It is no secret to the international community that Rohingya Muslims in Bangladesh are facing a humanitarian crisis, as well as an active attempt of ethnic cleansing. Along with these pressing issues, flooding in Bangladesh in the last week has added to the displacement of thousands of these individuals. According to the United Nations and other officials, “[H]eavy monsoon rains” caused “landslides and flash floods in refugee camps.” This displaced thousands of Rohingya Muslims in Bangladesh’s southeastern region. Aljazeera reported at least six Rohingya, three children, perished due to landslides and flooding. More than 200,000 are stranded due to the flooding in Cox’s Bazar. The flooding and landslides have caused severe damage to the crowded and poorly funded camps, leaving thousands stranded.
The UN Refugee Agency (UNHCR), stated that 21,000 refugees have been affected by the flooding and landslides in Bangladesh. An estimated 4,000 shelters were damaged and Aljazeera reported that over “13,000 were forced to relocate in the camps, while thousands of facilities” including health clinics and toilets were damaged.” Along with damage to these facilities, there was destruction of roads, bridges and other means of transportation for these individuals.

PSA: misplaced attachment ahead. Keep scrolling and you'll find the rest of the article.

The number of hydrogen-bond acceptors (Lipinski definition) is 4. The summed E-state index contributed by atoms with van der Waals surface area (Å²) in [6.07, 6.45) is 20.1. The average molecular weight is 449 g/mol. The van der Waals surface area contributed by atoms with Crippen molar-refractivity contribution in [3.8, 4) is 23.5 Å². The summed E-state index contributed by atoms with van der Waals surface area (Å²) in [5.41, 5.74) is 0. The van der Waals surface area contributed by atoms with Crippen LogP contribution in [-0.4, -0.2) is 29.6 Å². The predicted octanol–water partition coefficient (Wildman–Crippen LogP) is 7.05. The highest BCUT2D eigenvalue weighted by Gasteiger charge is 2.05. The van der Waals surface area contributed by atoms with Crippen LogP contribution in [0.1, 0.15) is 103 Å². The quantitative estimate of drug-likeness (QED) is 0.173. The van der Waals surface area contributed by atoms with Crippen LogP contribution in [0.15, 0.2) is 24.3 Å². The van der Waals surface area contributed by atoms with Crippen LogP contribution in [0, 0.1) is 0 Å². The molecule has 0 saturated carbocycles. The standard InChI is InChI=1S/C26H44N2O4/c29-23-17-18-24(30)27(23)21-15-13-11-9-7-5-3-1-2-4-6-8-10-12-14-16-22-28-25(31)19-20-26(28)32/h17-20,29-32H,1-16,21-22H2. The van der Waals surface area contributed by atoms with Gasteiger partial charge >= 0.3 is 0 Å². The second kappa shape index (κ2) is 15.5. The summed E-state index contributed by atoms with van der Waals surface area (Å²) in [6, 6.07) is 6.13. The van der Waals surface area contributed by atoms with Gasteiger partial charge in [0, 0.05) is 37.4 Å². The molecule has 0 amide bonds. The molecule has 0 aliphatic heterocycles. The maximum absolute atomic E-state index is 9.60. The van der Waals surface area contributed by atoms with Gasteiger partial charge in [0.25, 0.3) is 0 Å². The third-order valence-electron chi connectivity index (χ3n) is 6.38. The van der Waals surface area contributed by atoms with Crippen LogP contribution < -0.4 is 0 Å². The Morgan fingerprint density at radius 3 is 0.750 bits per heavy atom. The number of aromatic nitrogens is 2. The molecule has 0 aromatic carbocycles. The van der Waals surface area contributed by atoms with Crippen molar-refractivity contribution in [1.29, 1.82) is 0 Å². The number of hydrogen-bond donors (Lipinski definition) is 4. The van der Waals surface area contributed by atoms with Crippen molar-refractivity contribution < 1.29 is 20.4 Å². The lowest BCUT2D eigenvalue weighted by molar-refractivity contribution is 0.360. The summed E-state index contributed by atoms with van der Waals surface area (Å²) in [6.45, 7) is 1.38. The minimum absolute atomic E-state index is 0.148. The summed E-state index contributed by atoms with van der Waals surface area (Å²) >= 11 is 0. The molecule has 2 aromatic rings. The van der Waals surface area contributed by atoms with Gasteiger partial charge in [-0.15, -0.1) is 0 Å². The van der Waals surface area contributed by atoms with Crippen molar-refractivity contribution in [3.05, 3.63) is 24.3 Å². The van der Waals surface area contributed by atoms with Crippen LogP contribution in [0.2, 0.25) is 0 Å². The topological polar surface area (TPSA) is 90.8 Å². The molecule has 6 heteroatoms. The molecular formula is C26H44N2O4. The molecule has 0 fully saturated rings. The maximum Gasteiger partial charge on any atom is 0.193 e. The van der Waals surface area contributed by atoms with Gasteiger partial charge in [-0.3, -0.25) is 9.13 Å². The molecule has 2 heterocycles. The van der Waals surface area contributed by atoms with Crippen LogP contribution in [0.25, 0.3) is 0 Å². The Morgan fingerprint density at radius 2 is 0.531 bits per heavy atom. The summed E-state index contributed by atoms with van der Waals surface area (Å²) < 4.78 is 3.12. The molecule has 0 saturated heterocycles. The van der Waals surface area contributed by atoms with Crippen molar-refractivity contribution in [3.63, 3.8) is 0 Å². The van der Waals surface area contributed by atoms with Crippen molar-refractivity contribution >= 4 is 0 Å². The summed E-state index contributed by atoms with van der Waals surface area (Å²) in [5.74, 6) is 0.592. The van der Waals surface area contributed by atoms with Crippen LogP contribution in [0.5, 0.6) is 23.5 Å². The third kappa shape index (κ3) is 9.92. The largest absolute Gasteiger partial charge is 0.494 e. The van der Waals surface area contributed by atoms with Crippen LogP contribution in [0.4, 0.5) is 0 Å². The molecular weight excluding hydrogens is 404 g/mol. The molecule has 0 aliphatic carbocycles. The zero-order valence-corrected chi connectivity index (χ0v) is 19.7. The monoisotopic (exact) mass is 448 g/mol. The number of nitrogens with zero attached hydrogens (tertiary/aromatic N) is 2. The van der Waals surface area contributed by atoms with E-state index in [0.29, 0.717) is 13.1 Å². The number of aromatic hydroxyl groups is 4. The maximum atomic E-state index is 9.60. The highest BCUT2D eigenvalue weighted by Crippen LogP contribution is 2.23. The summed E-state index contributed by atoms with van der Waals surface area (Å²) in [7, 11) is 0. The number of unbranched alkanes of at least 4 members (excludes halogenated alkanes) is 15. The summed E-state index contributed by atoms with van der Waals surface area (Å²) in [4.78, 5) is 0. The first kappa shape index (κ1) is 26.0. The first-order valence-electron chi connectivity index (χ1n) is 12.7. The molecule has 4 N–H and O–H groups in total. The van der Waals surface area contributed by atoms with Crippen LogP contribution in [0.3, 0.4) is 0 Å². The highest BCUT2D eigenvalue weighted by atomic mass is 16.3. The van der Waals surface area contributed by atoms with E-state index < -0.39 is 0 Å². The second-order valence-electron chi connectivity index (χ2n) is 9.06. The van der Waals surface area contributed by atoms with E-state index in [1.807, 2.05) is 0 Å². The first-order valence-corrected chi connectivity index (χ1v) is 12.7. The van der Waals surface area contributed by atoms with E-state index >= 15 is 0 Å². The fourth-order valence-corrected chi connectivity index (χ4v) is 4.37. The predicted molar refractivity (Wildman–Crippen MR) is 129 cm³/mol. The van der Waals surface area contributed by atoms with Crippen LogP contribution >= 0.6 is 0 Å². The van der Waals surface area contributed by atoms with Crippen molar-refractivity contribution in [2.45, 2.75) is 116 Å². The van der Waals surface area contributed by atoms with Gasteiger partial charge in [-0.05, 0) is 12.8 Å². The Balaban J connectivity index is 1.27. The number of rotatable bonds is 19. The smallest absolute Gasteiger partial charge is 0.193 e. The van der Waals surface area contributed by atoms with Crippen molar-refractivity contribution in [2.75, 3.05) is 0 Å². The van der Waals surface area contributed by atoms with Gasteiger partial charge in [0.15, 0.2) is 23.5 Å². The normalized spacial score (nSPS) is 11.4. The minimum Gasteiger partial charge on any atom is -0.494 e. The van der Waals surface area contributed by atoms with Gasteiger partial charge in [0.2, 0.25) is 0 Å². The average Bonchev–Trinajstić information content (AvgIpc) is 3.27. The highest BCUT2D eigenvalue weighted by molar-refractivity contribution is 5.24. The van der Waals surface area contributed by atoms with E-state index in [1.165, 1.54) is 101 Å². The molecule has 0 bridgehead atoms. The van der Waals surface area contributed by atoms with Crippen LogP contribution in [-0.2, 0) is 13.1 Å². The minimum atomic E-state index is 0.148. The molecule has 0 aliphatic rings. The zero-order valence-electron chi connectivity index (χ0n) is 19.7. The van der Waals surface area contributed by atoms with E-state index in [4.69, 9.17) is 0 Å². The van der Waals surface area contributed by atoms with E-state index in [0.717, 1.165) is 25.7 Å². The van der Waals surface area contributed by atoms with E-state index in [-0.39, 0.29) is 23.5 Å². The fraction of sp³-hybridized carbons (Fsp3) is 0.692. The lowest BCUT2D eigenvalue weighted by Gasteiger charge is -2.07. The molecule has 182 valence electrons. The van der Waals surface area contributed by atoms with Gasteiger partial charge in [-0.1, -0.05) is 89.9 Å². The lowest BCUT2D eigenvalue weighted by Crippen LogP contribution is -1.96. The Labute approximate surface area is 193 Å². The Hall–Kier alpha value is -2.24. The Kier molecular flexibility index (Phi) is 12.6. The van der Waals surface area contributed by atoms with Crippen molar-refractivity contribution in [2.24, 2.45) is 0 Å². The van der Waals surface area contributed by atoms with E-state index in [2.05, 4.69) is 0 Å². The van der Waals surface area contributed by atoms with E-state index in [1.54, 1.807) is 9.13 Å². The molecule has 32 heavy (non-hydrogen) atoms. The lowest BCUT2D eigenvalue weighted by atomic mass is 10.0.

According to Aljazeera, a Rohingya by the name of Rokeya Begum spoke about the current crisis, “I have never seen such flooding… in four years. When the water came, there was nobody from my family at home to help.” She further described the flooding and current state of Bangladesh as a nightmare. This is not just the case for Begum. Numerous refugees, many being large families with young children, have been forced to flee their homes because of severe flooding and mud. Many are actively seeking safety in other homes and camps nearby.
Since August of 2017, the Rohingya people forcibly fled a humanitarian crisis, military violence and what many UN officials are calling an active genocide. The international community has since questioned if this group, which has been displaced since 2017, will ever be able to return home. Many wonder if they will ever see life outside of a refugee camp. Cox’s Bazar is home to one of the Rohingya’s largest camps and it has taken a large hit due to the landslides. Without help from the international community and neighboring countries, the damage to this camp could continue displacing the thousands of displaced individuals that already live there.
The Rohingya people are no stranger to displacement, as they have been forced to leave their homes due to several challenges from Bangladesh’s government. With that being said, the current state of the country is no help to the horrible conditions that many inhabit. This environmental crisis has added to the list of concerns that these refugees must overcome. It is up to the international community, human rights groups, the UN and UNHCR to provide support and put pressure on Bangladesh’s government to ensure the safety of the Rohingya people.
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